Republican Presidential candidate Donald Trump is hedging his position on marijuana legalization, but is “a hundred percent” in favor of medical marijuana. Nonetheless, Trump’s stated position on legalization is evolving, because he has acknowledged that “in some ways” legalization “is good.”
Trump, speaking to Bill O’Reilly on Fox News this week, was asked about his position on marijuana legalization in Colorado. After expressing some concern over the health effects of marijuana, he was pressed by O’Reilly about what he would do to stop it. Trump then confessed that “I would, I would really want to think about that one Bill because in some ways, I think it’s good and in other ways, it’s bad.”
But then Trump hastened to point out his unequivocal support for medical marijuana, explaining that “I know people that have serious problems... and... it really, really does help them.”
Trump’s cautious approach to legalization is based on uncertainty, as he sees it, about the impact of legal marijuana use on people’s health.
He ignored O’Reilly’s opening claim about “dealers, all the pushers... going to Colorado loading up... on pot... and then zooming around the country selling it.” When asked if that concerned him, Trump responded that “it’s a real problem.” But then Trump changed the subject, explaining that “there’s another problem... the book isn’t written on it yet, but there’s a lot of difficulty in terms of illness and what’s going on with the brain and the mind, and what it’s doing... it’s coming out, probably, over the next year or so.”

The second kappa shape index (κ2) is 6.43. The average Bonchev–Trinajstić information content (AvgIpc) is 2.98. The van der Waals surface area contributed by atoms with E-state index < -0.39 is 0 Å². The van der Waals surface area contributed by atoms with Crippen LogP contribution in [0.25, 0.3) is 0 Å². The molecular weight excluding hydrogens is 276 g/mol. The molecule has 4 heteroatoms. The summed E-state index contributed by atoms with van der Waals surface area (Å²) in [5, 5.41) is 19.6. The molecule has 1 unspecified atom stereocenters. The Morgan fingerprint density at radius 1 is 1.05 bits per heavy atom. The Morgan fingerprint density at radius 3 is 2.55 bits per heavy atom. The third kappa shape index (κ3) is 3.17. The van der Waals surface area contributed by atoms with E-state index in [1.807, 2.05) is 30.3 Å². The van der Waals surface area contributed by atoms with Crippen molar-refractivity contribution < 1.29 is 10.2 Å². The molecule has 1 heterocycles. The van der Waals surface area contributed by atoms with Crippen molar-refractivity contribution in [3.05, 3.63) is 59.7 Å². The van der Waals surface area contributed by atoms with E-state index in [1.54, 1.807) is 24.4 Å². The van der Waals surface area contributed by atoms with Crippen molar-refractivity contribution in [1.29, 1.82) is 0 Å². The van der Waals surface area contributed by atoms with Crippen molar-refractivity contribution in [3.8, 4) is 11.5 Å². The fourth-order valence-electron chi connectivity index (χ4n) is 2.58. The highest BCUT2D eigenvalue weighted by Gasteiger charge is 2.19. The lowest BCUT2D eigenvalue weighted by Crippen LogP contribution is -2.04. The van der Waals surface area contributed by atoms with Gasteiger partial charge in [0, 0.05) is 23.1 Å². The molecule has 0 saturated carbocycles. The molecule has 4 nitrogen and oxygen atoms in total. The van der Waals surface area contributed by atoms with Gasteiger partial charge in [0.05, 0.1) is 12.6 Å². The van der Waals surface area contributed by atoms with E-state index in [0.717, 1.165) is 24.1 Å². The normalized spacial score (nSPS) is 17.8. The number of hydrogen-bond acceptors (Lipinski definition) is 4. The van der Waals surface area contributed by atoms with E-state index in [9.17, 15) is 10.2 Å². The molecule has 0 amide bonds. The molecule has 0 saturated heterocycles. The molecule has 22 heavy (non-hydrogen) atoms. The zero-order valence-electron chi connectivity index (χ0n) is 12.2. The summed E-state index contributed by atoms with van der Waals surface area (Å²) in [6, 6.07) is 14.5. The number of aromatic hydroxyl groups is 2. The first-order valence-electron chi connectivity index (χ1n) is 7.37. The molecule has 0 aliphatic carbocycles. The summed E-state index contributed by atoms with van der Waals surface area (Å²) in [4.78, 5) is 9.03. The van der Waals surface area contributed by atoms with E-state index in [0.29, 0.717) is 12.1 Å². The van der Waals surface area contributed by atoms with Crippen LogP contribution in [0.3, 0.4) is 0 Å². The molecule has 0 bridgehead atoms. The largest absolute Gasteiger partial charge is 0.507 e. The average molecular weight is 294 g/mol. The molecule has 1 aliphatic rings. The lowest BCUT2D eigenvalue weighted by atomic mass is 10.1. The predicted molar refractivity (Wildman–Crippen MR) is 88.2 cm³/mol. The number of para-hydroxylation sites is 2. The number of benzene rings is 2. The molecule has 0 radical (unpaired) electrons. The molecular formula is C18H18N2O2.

Asked then if he would stop it, Trump paused, hesitant to commit himself as a presidential candidate to push back against Colorado’s program.
“I do want to see what the medical effects are,” he said.
After repeating this twice, Trump then volunteered his complete support for medical marijuana, continuing with his pro medical marijuana comments—in spite of O’Reilly’s claim that “medical marijuana is a ruse.” Faced with Trump’s support for medical marijuana and his personal familiarity with medical cannabis patients, O’Reilly conceded that “I know, and they’re taken care of.”
Aside from his support for medical marijuana, the most interesting comment that Trump made about his position was that “in some ways, I think [legalization] s good.”
It will be interesting, over the course of the campaign, to hear Trump elaborate on this comment. In this interview, he laid out why “in other ways it’s bad,” but apparently it’s not bad enough to justify a definitive statement opposing legalization. Why not?
Trump has a commanding lead over his opponents for the Republican presidential nomination. Judging from this interview, he does not believe it will hurt him politically to support medical marijuana or to consider the benefits of legalizing recreational marijuana.
On the other hand, the greatest opposition to marijuana legalization is among Republican voters, and his recognition of some concern over the issue, given his campaign to win the Republican nomination, is politically astute.
Trump was originally for legalization in 1990 as the only way to win the War on Drugs but has expressed his reservations about legalization during this campaign.
His rivals in the nomination contest have all expressed reluctance to interfere with state-level legalization policies because they believe states have the right to set their own policies. Trump’s comment to O’Reilly that legalization is good in some ways moves beyond tolerating legalization as a state’s right by recognizing the potential public policy benefits of Colorado’s approach.
(Photo Courtesy of The Wrap)